The New York Traffic Mitigation Commission today released five proposals aimed at mitigating traffic in Manhattan’s central business district today.

The 17-member commission must choose one of the plans by the end of the month to submit to the Legislature, governor, mayor, and City Council. Four of the five plans, which were released as part of a report, would generate hundreds of millions of dollars annually which proponents expect would be used to help finance the state Metropolitan Transportation Authority’s capital plan. Commission members said that discussions on the mechanism that would direct money toward transit projects, and whether or not bonding would be involved, are in early stages.

The proposals include Mayor Michael Bloomberg’s original congestion pricing which would charge a fee to vehicles traveling within or into Manhattan south of 86th Street from 6 a.m to 6 p.m. This plan would raise $420 million net revenue annually and would reduce vehicle miles traveled (VMT) — a metric for measuring congestion — by 6.7% according the report. Proposals are required to reduce VMT by 6.3% to qualify for federal aid.

Another proposal would modify Bloomberg’s plan by eliminating a charge travel within the congestion pricing zone, reducing the size of the zone but would charge drivers on the periphery on Manhattan which Bloomberg’s does not. This plan would have lower operating costs and would generate $520 million net revenue annually and reduce VMT by 6.8%.

The greatest projected annual revenue would come from tolling traffic on the East River and Harlem River bridges. This plan would generate $859 million net annual revenue and reduce VMT by 7%.

A more novel approach was a rationing plan that would prohibit vehicles licensed in the tri-state area from entering the central business district on certain days depending on where the vehicles owner lived. This plan would not generate any revenue but would reduce VMT by 10.3%.

The fifth plan would increase parking taxes in the central business district, increase parking meter fees, reduce the amount of free or reduced price parking available to city employees, and add an $8 surcharge on taxi trips that start or end below 86th Street in Manhattan.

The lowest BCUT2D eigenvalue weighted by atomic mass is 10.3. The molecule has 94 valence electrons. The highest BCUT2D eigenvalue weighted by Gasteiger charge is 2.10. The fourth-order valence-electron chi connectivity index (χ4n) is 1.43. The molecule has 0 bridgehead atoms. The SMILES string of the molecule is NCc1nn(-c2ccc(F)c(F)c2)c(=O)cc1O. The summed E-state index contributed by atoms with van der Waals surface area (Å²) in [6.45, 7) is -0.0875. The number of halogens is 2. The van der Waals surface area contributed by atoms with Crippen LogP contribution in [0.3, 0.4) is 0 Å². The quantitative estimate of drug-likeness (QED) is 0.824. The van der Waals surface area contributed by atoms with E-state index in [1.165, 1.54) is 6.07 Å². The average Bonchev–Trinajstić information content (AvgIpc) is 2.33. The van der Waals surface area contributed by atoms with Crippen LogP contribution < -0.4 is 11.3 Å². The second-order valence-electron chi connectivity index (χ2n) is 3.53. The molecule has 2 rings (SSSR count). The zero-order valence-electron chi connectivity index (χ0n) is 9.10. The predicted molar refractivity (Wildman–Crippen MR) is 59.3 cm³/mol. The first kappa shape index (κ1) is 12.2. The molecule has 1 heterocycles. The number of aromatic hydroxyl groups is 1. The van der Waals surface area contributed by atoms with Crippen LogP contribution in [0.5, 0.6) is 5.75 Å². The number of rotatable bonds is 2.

The issue of how the revenue generated by the plans would be controlled and doled out was discussed, but not at length.

Committee chairman Marc Shaw said a “lockbox” should be created to make sure the money was dedicated to fund the MTA capital plan.

Committee member and MTA executive director Elliot Sander suggested that the money could be ultimately be controlled by the MTA Capital Program Review Board, a body with members from the Assembly, Senate, governor, and New York City.

“There are sufficient mechanisms created by state law to oversee and allocate funds to the MTA,” Sander said. “I certainly agree with the point chairman Shaw made that we may want to look at a lockbox.”

Committee member Assemblyman Richard Brodsky, D-Westchester, said he was skeptical that the Legislature would go for creating a revenue source in New York City without also getting something for upstate.

“There are no lock boxes,” Brodsky said. “Anyone who thinks they can assure that the money will go to mass transit just doesn’t understand how laws are passed. The last time we tried to do that [former] Gov. [George] Pataki undid it a heartbeat.”

The Legislature must approve a traffic mitigation program by the end of March to qualify for a $354.5 million federal grant to New York City and New York State conditionally awarded by the U.S. Department of Transportation in August.


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